Every classroom teacher has them: those students who are brimming with potential, but whose classroom behavior threatens to derail their success – and take the rest of the class along for the ride!
Educators consistently ask for more professional development in this area. SIIA’s recent Vision K-20 Professional Learning survey asked educators about their professional learning practices and experience, and for PreK-12 educators, classroom management and behavior ranked at the top of the list (34%) as the most common online professional learning topic they select.
Managing challenging behaviors can be one of the most difficult parts of teaching, but fortunately, effective classroom management is a skill everyone can learn. The set of techniques including Applied Behavior Analysis, Functional Behavior Assessments (FBAs) and Positive Behavior Intervention Plans (PBIPs) can make a real difference in managing challenging behavior. Once educators understand why students are exhibiting challenging or disruptive behaviors, they can develop and implement interventions to help change the student’s behavior.
Functional Behavior Assessments can help uncover why a student engages in challenging behavior.
Challenging behavior occurs because it serves a function, such as positive reinforcement, negative reinforcement, or sensory stimulation and regulation.
After the function of the behavior is identified, a positive behavior intervention plan (PBIP) can be put into place to:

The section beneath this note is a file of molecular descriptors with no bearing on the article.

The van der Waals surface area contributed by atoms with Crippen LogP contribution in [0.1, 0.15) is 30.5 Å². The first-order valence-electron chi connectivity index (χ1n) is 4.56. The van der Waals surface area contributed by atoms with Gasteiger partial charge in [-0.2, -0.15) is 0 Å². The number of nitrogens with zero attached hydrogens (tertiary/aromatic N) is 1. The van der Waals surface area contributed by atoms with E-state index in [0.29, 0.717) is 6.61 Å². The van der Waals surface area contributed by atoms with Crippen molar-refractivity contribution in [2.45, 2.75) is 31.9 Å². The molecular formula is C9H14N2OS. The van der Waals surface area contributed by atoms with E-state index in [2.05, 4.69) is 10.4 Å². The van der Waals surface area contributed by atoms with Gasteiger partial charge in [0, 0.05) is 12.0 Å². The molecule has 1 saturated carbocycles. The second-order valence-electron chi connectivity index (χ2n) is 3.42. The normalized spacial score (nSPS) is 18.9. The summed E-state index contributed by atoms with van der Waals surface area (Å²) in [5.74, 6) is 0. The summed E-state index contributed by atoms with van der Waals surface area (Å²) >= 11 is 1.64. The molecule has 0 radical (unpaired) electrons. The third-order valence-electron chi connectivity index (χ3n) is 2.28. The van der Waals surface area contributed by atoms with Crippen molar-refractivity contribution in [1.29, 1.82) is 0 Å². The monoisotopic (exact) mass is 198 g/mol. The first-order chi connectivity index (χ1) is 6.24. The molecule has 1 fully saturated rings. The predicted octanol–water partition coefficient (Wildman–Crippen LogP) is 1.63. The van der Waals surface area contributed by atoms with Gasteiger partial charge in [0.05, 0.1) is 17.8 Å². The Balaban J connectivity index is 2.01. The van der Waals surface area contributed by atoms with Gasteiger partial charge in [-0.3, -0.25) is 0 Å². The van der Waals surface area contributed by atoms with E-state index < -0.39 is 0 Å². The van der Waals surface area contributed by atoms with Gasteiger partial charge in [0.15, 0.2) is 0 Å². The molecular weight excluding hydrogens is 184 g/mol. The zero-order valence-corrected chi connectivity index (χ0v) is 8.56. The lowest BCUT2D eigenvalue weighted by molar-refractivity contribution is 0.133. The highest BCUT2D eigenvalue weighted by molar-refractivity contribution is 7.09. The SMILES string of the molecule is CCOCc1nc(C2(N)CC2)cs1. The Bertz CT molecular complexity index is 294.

Prevent and remediate challenging behavior.
Increase appropriate behavior the student can do instead.
Most PBIPs include:
Positive consequences that follow appropriate behavior.
Strategies for responding to challenging behavior.
Procedures for progress monitoring and review.
Three critical components of the positive behavior supports framework, include:
Expectations, Procedures, and Routines – This component includes creating expectations, procedures, and routines that are positively worded and clearly communicated. It also involves directly teaching your students what they need to do in order to be effective and efficient learners.
Environmental Design – Strategic environmental, or classroom, design refers to the way you set up your learning environment to make learning attainable for everyone. Three factors that help create a positive classroom climate include: a functional room organization, a well-planned schedule, and visual supports such as schedules and checklists.
Instructional Design – This focuses on crafting instruction that’s engaging and appropriate for each individual student. Three important instructional design strategies include: differentiated instruction, active student engagement, and scaffolded instruction.